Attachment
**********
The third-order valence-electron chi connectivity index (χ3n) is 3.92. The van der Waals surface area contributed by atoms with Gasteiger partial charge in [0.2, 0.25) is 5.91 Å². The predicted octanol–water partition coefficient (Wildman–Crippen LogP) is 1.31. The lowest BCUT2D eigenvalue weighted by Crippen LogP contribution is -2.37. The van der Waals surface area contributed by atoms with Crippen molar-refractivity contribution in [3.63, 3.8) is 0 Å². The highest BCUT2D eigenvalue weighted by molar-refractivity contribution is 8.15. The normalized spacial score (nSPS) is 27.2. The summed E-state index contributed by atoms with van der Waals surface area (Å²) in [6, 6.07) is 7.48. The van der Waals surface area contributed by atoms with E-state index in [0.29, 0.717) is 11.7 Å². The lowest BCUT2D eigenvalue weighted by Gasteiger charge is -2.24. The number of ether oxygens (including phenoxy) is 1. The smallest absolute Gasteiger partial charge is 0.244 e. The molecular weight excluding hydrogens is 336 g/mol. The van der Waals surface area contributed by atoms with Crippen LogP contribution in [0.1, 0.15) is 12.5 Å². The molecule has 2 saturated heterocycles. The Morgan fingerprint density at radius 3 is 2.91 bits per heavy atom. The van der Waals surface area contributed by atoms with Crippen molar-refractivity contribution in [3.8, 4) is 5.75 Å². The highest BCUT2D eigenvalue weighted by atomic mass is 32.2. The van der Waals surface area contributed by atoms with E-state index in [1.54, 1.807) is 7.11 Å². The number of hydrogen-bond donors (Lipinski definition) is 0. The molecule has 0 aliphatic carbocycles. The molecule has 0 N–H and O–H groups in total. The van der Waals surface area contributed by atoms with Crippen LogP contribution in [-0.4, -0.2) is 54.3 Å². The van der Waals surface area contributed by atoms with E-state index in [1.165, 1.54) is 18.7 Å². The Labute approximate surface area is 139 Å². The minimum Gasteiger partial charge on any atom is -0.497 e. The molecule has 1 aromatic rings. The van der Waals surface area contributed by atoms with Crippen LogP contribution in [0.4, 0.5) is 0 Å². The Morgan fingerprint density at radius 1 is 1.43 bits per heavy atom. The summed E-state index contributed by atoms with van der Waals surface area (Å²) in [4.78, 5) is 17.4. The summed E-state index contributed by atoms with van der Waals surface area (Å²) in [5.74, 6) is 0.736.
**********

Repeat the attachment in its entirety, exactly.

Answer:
The third-order valence-electron chi connectivity index (χ3n) is 3.92. The van der Waals surface area contributed by atoms with Gasteiger partial charge in [0.2, 0.25) is 5.91 Å². The predicted octanol–water partition coefficient (Wildman–Crippen LogP) is 1.31. The lowest BCUT2D eigenvalue weighted by Crippen LogP contribution is -2.37. The van der Waals surface area contributed by atoms with Crippen molar-refractivity contribution in [3.63, 3.8) is 0 Å². The highest BCUT2D eigenvalue weighted by molar-refractivity contribution is 8.15. The normalized spacial score (nSPS) is 27.2. The summed E-state index contributed by atoms with van der Waals surface area (Å²) in [6, 6.07) is 7.48. The van der Waals surface area contributed by atoms with E-state index in [0.29, 0.717) is 11.7 Å². The lowest BCUT2D eigenvalue weighted by Gasteiger charge is -2.24. The number of ether oxygens (including phenoxy) is 1. The smallest absolute Gasteiger partial charge is 0.244 e. The molecular weight excluding hydrogens is 336 g/mol. The van der Waals surface area contributed by atoms with Crippen LogP contribution in [0.1, 0.15) is 12.5 Å². The molecule has 2 saturated heterocycles. The Morgan fingerprint density at radius 3 is 2.91 bits per heavy atom. The van der Waals surface area contributed by atoms with Crippen molar-refractivity contribution in [3.8, 4) is 5.75 Å². The highest BCUT2D eigenvalue weighted by atomic mass is 32.2. The van der Waals surface area contributed by atoms with E-state index in [1.54, 1.807) is 7.11 Å². The number of hydrogen-bond donors (Lipinski definition) is 0. The molecule has 0 aliphatic carbocycles. The molecule has 0 N–H and O–H groups in total. The van der Waals surface area contributed by atoms with Crippen LogP contribution in [-0.4, -0.2) is 54.3 Å². The van der Waals surface area contributed by atoms with E-state index in [1.165, 1.54) is 18.7 Å². The Labute approximate surface area is 139 Å². The minimum Gasteiger partial charge on any atom is -0.497 e. The molecule has 1 aromatic rings. The van der Waals surface area contributed by atoms with Crippen LogP contribution in [0.4, 0.5) is 0 Å². The Morgan fingerprint density at radius 1 is 1.43 bits per heavy atom. The summed E-state index contributed by atoms with van der Waals surface area (Å²) in [4.78, 5) is 17.4. The summed E-state index contributed by atoms with van der Waals surface area (Å²) in [5.74, 6) is 0.736.